The Case for Snow

Try to have a mind of winter, as Wallace Stevens put it

Central Park in early March. (Photo: Getty Images)
Central Park, blanketed by snow in early March. (Photo: Getty Images)

Winter may be over at 6:45 p.m. today, but that doesn’t mean winter-like weather is subsiding. From the windows of the Observer offices, it looks like it’s been snowing for at least a couple of hours now. In case you’ve forgotten, though, this is what happens during early spring. Sure, it’s a shame we couldn’t have a bright, warm equinox to savor, but seasonal transitions are messy. This is not cause for alarm.

Forecasts say we might get up to six inches of snow today, which could sound like a lot to those who fear even the slightest dusting. But it’s really not. It’ll be gone soon. It’s supposed to be warm tomorrow—51° Fahrenheit!—and the snow will probably melt away pretty quickly. I’m not saying that we shouldn’t take the snow—and the cold—seriously. It can feel like a slog enduring frigid winds for months on end. Planes skidding off runways are no joke. Boston got screwed this winter, and that was a serious matter.

But having spent four years in Montréal, where the temperature occasionally hovered around -40° Fahrenheit (in 2008, we got 342 centimeters of snow, and some of it contained lightning), I have little sympathy for those who complain about cold weather, unless perhaps, you live in Deadhorse, Alaska. Put on a warmer coat if you’re chilly. Get some thermal socks and a pair of long underwear. New York City isn’t Siberia. This isn’t One Day in the Life of Ivan Denisovich.

I have to say that I am tired of people telling us how upset we should be about winter. I know this February in New York was one of the coldest on record, but so what? It’s one month out of so many more you will experience. Why not try to enjoy it? Mayor Bill de Blasio set the tone in late January when he mistakenly scared everyone out of their wits by telling them that we might experience the worst snowstorm to ever hit New York City. Unsurprisingly, we didn’t. From there it’s been one overly anguished article after another.

“Winter shrinks the vision, narrows it to the limits of a parka hood,” the New York Times wrote in late February, joining the chorus of complainers. “It numbs the heart, dulls the reflexes of graciousness and gratitude as people’s behavior on sidewalks and train platforms shifts to self-preservation.”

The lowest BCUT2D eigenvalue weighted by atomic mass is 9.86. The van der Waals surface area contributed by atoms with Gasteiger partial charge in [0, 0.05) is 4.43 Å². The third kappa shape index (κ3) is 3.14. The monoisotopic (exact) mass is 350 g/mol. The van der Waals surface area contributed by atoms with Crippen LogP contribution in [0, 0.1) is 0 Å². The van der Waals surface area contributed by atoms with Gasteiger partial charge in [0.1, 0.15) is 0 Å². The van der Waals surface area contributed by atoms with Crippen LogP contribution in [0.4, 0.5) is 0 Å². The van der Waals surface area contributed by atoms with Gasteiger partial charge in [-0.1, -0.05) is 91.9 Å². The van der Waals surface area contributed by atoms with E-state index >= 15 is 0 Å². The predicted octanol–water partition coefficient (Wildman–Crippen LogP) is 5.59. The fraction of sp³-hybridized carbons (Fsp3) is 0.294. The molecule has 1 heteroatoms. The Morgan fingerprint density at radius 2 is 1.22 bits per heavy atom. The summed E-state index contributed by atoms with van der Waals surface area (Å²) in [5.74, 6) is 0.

I don’t buy it. New Yorkers are assholes in the summertime, too, when the humidity is heavy enough to make you sweat away your humanity. Recall, too, that it didn’t actually snow that much this season—especially relative to last year, which, I admit, was excessive. And it’s worth pointing out the obvious here, lest we forget: Snow is beautiful. Up close, snowflakes look like tiny doilies. How great is that? After a substantial storm, I always appreciate, in the morning, how my Brooklyn neighborhood looks like a Currier and Ives painting. I’ve found few things more peaceful than walking alone at night as fresh snow squeaks beneath my boots.

Look, I get it. I’m not trying to be overly romantic here. I get that you’re tired of feeling cold. I get that you want to put on one layer again and have that be it. We all want to sit outside at a bar and drink beer and laugh and talk to our friends about something other than the snow. (How about real estate?) And that time will come. I’ve always felt that spring really starts in May, anyway, when the warblers start flooding Central Park on their migrations North for the summer. (Robins, contrary to popular opinion, are here year-round and represent nothing.)

So, with that in mind, try to have a mind of winter, as Wallace Stevens put it—even if it’s officially over this evening. You’ll feel stronger as a result, I think. Remember, it sometimes snows in April. It did last year, and it might this year, too.

The Case for Snow